The impact of COVID-19 on the prevalence and perception of telehealth use in the Middle East and North Africa region: survey study
Background: Due to the COVID-19 pandemic, telehealth has become a safer way to access healthcare. The telehealth industry has rapidly expanded over the last decade as a modality to provide patient-centered care. However, the prevalence of its use and patient acceptability remains unclear in the Middle East and North Africa (MENA) region.
Objective: The primary aim was to assess the prevalence of telehealth use before and during the pandemic by utilizing social media (Instagram) as an online platform for survey administration across different countries simultaneously. Our secondary aim was to assess the perceptions regarding telehealth usage amongst those utilizing it.
Methods: An online social media platform (Instagram) that reaches 130,000 subjects daily was used to administer a questionnaire that assessed the current prevalence of telehealth use and public attitudes and acceptability towards this modality of healthcare delivery during the COVID-19 pandemic.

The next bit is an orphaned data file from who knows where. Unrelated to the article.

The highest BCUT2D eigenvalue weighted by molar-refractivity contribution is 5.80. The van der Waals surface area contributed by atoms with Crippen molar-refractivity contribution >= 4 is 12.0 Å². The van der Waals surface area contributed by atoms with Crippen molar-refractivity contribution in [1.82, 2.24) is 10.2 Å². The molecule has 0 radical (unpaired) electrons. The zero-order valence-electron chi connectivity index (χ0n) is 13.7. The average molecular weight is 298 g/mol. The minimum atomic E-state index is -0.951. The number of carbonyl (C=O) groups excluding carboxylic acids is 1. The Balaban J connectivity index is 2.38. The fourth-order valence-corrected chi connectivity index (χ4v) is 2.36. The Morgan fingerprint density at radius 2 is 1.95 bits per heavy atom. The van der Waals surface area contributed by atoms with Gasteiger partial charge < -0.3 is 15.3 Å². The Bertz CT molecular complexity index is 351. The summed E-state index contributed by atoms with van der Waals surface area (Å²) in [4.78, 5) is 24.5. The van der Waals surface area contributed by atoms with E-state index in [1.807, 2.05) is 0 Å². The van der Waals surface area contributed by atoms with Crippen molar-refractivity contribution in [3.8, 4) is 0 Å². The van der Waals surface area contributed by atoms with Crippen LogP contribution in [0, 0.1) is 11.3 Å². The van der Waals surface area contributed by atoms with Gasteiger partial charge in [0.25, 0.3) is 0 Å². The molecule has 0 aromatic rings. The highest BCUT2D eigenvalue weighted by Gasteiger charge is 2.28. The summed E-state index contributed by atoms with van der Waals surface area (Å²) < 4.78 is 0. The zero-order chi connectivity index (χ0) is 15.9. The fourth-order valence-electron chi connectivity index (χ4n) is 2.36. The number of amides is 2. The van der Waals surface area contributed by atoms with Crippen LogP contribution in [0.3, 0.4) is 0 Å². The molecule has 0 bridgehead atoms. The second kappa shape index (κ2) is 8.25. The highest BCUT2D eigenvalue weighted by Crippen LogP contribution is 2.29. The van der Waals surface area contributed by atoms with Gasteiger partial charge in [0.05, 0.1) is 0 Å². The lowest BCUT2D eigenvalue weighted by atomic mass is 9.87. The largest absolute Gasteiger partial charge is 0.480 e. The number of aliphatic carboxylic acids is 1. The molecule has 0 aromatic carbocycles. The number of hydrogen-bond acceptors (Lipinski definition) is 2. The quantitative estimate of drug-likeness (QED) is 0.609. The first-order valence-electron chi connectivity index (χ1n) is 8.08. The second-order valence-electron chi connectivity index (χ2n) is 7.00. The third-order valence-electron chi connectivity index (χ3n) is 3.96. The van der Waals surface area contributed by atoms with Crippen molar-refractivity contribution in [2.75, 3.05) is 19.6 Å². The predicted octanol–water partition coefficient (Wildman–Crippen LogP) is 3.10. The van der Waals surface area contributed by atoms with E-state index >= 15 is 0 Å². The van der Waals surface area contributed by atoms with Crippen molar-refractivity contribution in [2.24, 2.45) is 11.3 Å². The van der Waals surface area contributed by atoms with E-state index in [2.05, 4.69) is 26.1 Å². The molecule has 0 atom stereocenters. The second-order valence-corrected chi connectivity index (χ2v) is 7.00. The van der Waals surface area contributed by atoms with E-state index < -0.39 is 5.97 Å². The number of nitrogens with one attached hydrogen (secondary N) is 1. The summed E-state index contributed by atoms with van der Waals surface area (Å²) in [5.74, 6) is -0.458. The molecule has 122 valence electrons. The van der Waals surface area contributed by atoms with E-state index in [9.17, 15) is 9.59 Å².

Results: 1524 respondents participated in the survey (females 89.0%; median age 31 years), of whom 97.6% lived in the Gulf Cooperation Council (GCC). Prior to COVID-19, 1350 (88.6%) had no exposure to telehealth. Following the COVID-19 pandemic, telehealth usage increased by 251% to a total of 611 users (40% of all users). About 89% of telehealth users used virtual visits for specialist visits. Of the 642 participants who reported using telehealth, 236 (36.8%) reported their willingness to continue using telehealth, 241 (37.5%) were unsure, and 164 (25.5%) did not wish to continue to use telehealth after the COVID-19 pandemic. An inverse trend, although not statistically significant, was seen between willingness to continue telehealth usage and the number of medical comorbidities (OR= 0.81, p= 0.094). Compared to the respondents who chose only messaging as their used modality for telehealth, respondents who chose both messaging and phone calls were significantly less likely to recommend telehealth (OR= 0.42, p= 0.009). Overall, there was general satisfaction with telehealth usage and respondents reported that telehealth consultations made them feel safer and saved both time and money.
Conclusions: Telehealth usage increased dramatically after the COVID-19 pandemic and usage was found to be acceptable among some young adult groups on Instagram. However, further innovation is warranted to increase acceptability and willingness to continue telehealth use for the delivery of healthcare.
CommentsThe original article is available at https://formative.jmir.org/
Published CitationShamiyah KA, Whitebridge S, Kumar N, Aljenaee K, Atkin SL, Ali KF. The impact of COVID-19 on the prevalence and perception of telehealth use in the Middle East and North Africa region: survey study. JMIR Form Res. 2023;7:e34074.
Publication Date2 February 2023
- RCSI Bahrain
- Published Version (Version of Record)